As a friend of hers, and a member of her Order of the Good Death, I was looking forward to asking Caitlin some questions about the book. And I managed to get through the entire interview without asking her about eerily perfect bangs.

Smoke Gets in Your Eyes :: An Interview With Caitlin Doughty of Ask a Mortician

What made you want to write the book?

From my understanding, real, honest-to-God writers feel a compulsion to write. I never felt that compulsion until I started to work at the crematory almost seven years ago. All of a sudden I desperately wanted to share what I was seeing and experiencing, [and] openly discuss our toxic relationship with death. I still wouldn’t classify myself as a writer, but I couldn’t not write the book.

What was the hardest part about the process? Favorite part?

The hardest part was that writing is hard! Do I want to face this difficult part of my life and translate it into 5 readable paragraphs, or do I want to watch this baby goat video on Facebook? The answer, emphatically, is baby goat. But my favorite part was when I actually managed to face the difficult stuff and write. Writing always seems more fun when you’ve actually completed the task.

This is definitely a book with a message. But it’s also a memoir. Did you find those two aspects coming into conflict at all as your wrote, or did they work in synchronicity?

I learned very early on in my death advocacy that it was easier for people to handle the message if it was coming directly from a real person. Especially if the person was using humor and stories to lighten the mood. Death can be incredibly somber, and people tend to shut down if you don’t give them an easier in. The memoir aspect of the book is trying to be that in.

Bonus Question! What did you wish someone had told you about writing a book before you started?

If you aren’t 100% passionate about your subject and your story, you will never finish. I was 150% passionate and there were still many days I wanted to give up.
Smoke Gets in Your Eyes :: An Interview With Caitlin Doughty of Ask a Mortician

And in terms of the book’s message, two connected questions: What do you think are some of the biggest barrier to America becoming more death-positive?

Our dead bodies and death rituals are still largely controlled by the funeral industry. The industry has a vested interest in maintaining the status quo. Most people have no idea how much control they are actually allowed to have when a family member dies. We just assume that we have to do exactly what the funeral home tells us because that’s the way it has been for so long.

What are some of the biggest changes American society could make to help people be in touch with their own mortality?

Intellectual exercises can be very helpful. But the real change comes around actual death. Being with the dead body, seeing that it’s not dangerous, using it to mourn deeply and realize that you yourself will someday die. As long as we’re handing off death to a business, we’re never going to be able to regain the intimate relationship we once had.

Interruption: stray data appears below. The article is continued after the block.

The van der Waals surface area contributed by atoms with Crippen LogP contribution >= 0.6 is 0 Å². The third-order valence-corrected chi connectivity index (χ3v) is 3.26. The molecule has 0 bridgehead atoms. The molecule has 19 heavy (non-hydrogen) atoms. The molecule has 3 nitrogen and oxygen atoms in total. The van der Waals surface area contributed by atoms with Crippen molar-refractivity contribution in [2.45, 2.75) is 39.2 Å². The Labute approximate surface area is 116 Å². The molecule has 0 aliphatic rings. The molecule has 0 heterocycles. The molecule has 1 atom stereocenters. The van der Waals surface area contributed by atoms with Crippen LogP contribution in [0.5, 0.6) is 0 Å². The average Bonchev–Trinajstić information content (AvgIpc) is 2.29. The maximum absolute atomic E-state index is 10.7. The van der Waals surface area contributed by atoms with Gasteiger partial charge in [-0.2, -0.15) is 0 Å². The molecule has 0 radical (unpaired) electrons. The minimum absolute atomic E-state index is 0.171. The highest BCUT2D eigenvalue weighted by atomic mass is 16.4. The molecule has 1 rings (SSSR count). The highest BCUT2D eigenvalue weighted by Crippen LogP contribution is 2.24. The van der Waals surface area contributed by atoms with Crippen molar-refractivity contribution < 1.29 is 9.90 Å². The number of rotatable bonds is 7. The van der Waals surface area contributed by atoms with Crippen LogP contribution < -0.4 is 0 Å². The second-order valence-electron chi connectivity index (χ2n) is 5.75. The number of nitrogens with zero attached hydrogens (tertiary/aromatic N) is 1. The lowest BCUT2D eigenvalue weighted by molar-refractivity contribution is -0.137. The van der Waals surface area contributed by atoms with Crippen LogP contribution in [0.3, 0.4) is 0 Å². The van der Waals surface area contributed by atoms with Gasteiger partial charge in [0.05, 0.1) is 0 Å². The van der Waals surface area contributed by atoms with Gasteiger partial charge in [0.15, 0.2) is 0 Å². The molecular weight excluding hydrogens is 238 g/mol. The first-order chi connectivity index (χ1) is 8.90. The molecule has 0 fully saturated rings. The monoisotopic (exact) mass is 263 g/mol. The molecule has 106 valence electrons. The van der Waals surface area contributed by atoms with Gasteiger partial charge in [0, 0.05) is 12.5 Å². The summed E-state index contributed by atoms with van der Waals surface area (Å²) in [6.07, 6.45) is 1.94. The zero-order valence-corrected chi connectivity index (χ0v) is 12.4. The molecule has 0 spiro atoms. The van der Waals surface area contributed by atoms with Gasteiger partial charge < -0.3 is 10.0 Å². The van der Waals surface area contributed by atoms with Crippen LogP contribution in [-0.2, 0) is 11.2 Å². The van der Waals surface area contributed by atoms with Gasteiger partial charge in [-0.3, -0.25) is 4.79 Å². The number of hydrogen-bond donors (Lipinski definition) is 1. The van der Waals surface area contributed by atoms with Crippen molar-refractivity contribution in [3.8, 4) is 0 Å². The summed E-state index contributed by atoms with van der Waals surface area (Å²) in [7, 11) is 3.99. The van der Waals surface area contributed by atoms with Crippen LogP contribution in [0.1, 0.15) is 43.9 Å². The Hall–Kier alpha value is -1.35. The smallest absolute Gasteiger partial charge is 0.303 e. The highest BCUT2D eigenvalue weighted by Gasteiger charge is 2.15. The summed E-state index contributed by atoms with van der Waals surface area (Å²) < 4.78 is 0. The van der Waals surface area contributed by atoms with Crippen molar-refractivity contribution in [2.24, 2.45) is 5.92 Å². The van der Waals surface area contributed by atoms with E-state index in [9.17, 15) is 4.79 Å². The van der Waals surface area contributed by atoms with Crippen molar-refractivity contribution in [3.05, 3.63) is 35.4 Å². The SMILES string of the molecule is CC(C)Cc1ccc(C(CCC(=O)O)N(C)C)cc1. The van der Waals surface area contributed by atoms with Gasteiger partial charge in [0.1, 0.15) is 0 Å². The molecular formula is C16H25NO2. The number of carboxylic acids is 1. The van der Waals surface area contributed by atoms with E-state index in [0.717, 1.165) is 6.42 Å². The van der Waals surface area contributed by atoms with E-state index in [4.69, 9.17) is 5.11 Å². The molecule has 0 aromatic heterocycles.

On an individual level, what do you think are some concrete steps people can take to get in touch with their own mortality? And what are some ways to address the fear that brings up for many people?

Treat your relationship with mortality as just that, a relationship. A relationship that is always evolving and requires work to stay healthy. If you think about it, Death is the thing that is always with you. You can prepress the thoughts, but they are still there. you can watch films, read books, visit, deathstinations, talk to your friends and family about what you want done with your body when you die, write a will, visualize your funeral. If those activities bring up fears and emotions–good! Facing those difficult things makes us better, more self-aware people.

Relatedly, how do YOU cope with dealing with such a difficult subject all the time? I know it’s not always easy.

There are many death workers who medicate in not-so-healthy ways. Knowing that, I take self-care very seriously. I read everything I can get my hands on, I write, I exercise, I have an excellent therapist, excellent friends.

Smoke Gets in Your Eyes :: An Interview With Caitlin Doughty of Ask a Mortician

Questions from Twitter!

As early adopters of goth culture start feeling the years a little bit, have they impacted the way America does death?

I’m not sure this has had a country-wide effect, simply because the numbers aren’t there. At the moment it’s the baby boomers (a massive group) who are driving the change in our deathways. But the changes the under-50 set are making now, the ideas we’re developing, I believe will have a big impact on how we think about death in the future when we are making decisions for what we want done with our own bodies.

Are upcoming generations less likely to choose embalming? Or is it more regional than generational?

It’s already happening. Embalmer was recently listed as one of the fastest-disappearing middle-class careers. People are choosing cremation, where embalming is harder to sell, and more of us are realizing that the process is not required. It will take longer to disappear in certain regions, like the deep South, where cremation is “of the Devil”.

And finally, if you weren’t a mortician, what would you be?

I’ve been doing death work for so long, and been totally wrapped up in it for so long, that I couldn’t imagine a world where I’m not. All alternative answers are bonkers, like astronaut or ballerina or pterodactyl.

Pre-order Smoke Gets in Your Eyes on Amazon or from any of these retailers!

The Haute List: $100 and Under


Tapered Biker Vest  ‡  Spell Me a Story Dress  ‡ Embroidered Poncho

Sylvia Dress  ‡  Wonder Woman Mock Neck  ‡ Metalhead Dress

 Graceful Maxi    Hooded Faux-leather Cardigan   ‡  Lace Evening Set